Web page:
By Cassidy Hobbs Hall
Area Agent, Family and Consumer Sciences
Johnston County Cooperative Extension
This is the 3rd in a series of 6 Food Preservation articles that will publish each Friday
COVID-19 has certainly impacted nearly all aspects of everyday life, especially grocery supplies and prices. House of Raeford continues to offer bulk chicken sales to the public. If you haven’t already participated, it may be on your to-do list as the general supply chain of meats experiences a lag. Perhaps purchasing large quantities of meats from a locally owned store or farmer is also on your calendar. If so, properly handling and freezing those meats will ensure your foods maintain safety and good quality.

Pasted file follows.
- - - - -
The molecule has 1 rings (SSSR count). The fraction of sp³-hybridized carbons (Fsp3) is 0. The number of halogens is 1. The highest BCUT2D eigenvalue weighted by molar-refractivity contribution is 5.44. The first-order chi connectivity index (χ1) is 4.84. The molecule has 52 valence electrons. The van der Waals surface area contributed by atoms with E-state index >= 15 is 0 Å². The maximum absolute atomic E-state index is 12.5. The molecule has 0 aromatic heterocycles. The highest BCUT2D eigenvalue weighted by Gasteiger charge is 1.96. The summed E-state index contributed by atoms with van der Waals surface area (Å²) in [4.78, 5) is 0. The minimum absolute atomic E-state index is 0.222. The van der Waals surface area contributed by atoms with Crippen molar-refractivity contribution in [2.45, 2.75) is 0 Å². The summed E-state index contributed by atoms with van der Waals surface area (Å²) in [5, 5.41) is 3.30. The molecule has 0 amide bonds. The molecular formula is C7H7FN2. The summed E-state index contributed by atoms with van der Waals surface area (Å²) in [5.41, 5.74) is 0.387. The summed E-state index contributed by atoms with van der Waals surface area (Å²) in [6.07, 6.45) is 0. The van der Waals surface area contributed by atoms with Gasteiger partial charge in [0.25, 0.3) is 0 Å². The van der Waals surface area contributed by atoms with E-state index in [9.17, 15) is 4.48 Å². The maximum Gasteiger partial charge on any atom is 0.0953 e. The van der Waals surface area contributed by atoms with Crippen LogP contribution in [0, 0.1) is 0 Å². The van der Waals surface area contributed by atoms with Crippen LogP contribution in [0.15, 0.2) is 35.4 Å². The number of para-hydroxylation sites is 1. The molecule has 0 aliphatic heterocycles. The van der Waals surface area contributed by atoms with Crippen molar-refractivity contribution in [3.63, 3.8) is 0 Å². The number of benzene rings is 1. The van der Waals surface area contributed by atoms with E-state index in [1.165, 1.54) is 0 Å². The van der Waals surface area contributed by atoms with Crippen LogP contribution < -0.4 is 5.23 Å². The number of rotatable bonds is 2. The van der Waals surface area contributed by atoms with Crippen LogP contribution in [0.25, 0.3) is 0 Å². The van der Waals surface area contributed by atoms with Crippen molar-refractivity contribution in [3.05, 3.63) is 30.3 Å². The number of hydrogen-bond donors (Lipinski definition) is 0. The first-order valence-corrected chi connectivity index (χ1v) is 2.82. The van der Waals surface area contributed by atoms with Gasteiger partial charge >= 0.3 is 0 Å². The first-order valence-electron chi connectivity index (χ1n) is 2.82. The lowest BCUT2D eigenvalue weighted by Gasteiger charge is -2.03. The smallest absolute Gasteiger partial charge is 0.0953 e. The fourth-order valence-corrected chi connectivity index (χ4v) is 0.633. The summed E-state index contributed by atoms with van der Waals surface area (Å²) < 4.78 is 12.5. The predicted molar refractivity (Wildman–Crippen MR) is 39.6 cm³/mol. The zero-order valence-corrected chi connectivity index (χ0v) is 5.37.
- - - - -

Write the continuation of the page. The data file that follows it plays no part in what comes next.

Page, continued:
Freezing does not sterilize foods. The extreme cold temperature pauses the growth of microorganisms and slows down changes that impact food quality. With that being said, never leave animal products at room temperature for longer than two hours. During the time at room temperature, microorganisms thrive and can grow to levels that result in foodborne illness as well as spoilage. You’ll also want to be sure you aren’t attempting to freeze too much food at once as this will slow the freezing process, resulting in a mushy product. It is recommended to freeze two to three pounds of food per cubic foot of freezer space at once.